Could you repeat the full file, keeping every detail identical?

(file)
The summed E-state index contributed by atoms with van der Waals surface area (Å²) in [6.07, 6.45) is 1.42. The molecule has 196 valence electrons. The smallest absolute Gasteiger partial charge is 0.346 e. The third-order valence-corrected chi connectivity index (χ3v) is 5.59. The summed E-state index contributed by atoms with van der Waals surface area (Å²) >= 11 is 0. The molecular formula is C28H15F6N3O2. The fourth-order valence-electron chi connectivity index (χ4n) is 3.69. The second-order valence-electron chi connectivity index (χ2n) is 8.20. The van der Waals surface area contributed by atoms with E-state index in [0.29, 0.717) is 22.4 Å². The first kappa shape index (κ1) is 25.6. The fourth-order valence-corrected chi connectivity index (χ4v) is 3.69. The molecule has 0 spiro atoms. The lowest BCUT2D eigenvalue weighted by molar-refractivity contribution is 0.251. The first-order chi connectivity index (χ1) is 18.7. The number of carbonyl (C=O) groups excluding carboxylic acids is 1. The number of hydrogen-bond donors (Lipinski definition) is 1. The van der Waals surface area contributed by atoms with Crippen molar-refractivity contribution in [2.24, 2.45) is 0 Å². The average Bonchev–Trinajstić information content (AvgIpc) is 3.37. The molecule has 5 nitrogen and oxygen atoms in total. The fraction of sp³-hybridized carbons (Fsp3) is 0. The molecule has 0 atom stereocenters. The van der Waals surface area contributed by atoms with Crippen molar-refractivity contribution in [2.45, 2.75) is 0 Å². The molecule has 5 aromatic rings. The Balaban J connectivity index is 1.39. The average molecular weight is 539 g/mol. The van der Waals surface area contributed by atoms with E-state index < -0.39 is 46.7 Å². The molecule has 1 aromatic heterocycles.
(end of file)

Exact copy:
The summed E-state index contributed by atoms with van der Waals surface area (Å²) in [6.07, 6.45) is 1.42. The molecule has 196 valence electrons. The smallest absolute Gasteiger partial charge is 0.346 e. The third-order valence-corrected chi connectivity index (χ3v) is 5.59. The summed E-state index contributed by atoms with van der Waals surface area (Å²) >= 11 is 0. The molecular formula is C28H15F6N3O2. The fourth-order valence-electron chi connectivity index (χ4n) is 3.69. The second-order valence-electron chi connectivity index (χ2n) is 8.20. The van der Waals surface area contributed by atoms with E-state index in [0.29, 0.717) is 22.4 Å². The first kappa shape index (κ1) is 25.6. The fourth-order valence-corrected chi connectivity index (χ4v) is 3.69. The molecule has 0 spiro atoms. The lowest BCUT2D eigenvalue weighted by molar-refractivity contribution is 0.251. The first-order chi connectivity index (χ1) is 18.7. The number of carbonyl (C=O) groups excluding carboxylic acids is 1. The number of hydrogen-bond donors (Lipinski definition) is 1. The van der Waals surface area contributed by atoms with Crippen molar-refractivity contribution in [2.24, 2.45) is 0 Å². The average Bonchev–Trinajstić information content (AvgIpc) is 3.37. The molecule has 5 nitrogen and oxygen atoms in total. The fraction of sp³-hybridized carbons (Fsp3) is 0. The molecule has 0 atom stereocenters. The van der Waals surface area contributed by atoms with Crippen molar-refractivity contribution in [2.45, 2.75) is 0 Å². The molecule has 5 aromatic rings. The Balaban J connectivity index is 1.39. The average molecular weight is 539 g/mol. The van der Waals surface area contributed by atoms with E-state index < -0.39 is 46.7 Å². The molecule has 1 aromatic heterocycles.